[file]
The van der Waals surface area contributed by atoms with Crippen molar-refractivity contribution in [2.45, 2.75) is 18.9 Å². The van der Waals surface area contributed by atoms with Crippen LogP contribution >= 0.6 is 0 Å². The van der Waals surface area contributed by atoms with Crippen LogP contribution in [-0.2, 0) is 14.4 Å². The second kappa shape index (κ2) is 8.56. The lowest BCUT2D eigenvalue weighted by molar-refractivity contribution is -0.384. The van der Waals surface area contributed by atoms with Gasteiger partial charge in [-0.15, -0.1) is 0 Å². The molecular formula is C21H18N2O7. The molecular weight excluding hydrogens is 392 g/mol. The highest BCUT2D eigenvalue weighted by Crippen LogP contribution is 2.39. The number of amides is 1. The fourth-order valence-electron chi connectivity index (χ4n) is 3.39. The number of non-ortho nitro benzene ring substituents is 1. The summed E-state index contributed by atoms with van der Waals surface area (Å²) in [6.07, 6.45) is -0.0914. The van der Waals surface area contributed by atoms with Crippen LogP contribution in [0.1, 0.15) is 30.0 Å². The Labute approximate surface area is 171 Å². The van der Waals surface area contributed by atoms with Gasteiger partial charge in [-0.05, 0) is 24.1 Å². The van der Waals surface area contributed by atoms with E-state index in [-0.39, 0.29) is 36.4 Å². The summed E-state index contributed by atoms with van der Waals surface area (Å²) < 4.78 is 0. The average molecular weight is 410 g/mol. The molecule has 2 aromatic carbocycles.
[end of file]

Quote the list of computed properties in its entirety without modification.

The van der Waals surface area contributed by atoms with Crippen molar-refractivity contribution in [2.45, 2.75) is 18.9 Å². The van der Waals surface area contributed by atoms with Crippen LogP contribution >= 0.6 is 0 Å². The van der Waals surface area contributed by atoms with Crippen LogP contribution in [-0.2, 0) is 14.4 Å². The second kappa shape index (κ2) is 8.56. The lowest BCUT2D eigenvalue weighted by molar-refractivity contribution is -0.384. The van der Waals surface area contributed by atoms with Gasteiger partial charge in [-0.15, -0.1) is 0 Å². The molecular formula is C21H18N2O7. The molecular weight excluding hydrogens is 392 g/mol. The highest BCUT2D eigenvalue weighted by Crippen LogP contribution is 2.39. The number of amides is 1. The fourth-order valence-electron chi connectivity index (χ4n) is 3.39. The number of non-ortho nitro benzene ring substituents is 1. The summed E-state index contributed by atoms with van der Waals surface area (Å²) in [6.07, 6.45) is -0.0914. The van der Waals surface area contributed by atoms with Crippen LogP contribution in [0.1, 0.15) is 30.0 Å². The Labute approximate surface area is 171 Å². The van der Waals surface area contributed by atoms with Gasteiger partial charge in [-0.05, 0) is 24.1 Å². The van der Waals surface area contributed by atoms with E-state index in [-0.39, 0.29) is 36.4 Å². The summed E-state index contributed by atoms with van der Waals surface area (Å²) < 4.78 is 0. The average molecular weight is 410 g/mol. The molecule has 2 aromatic carbocycles.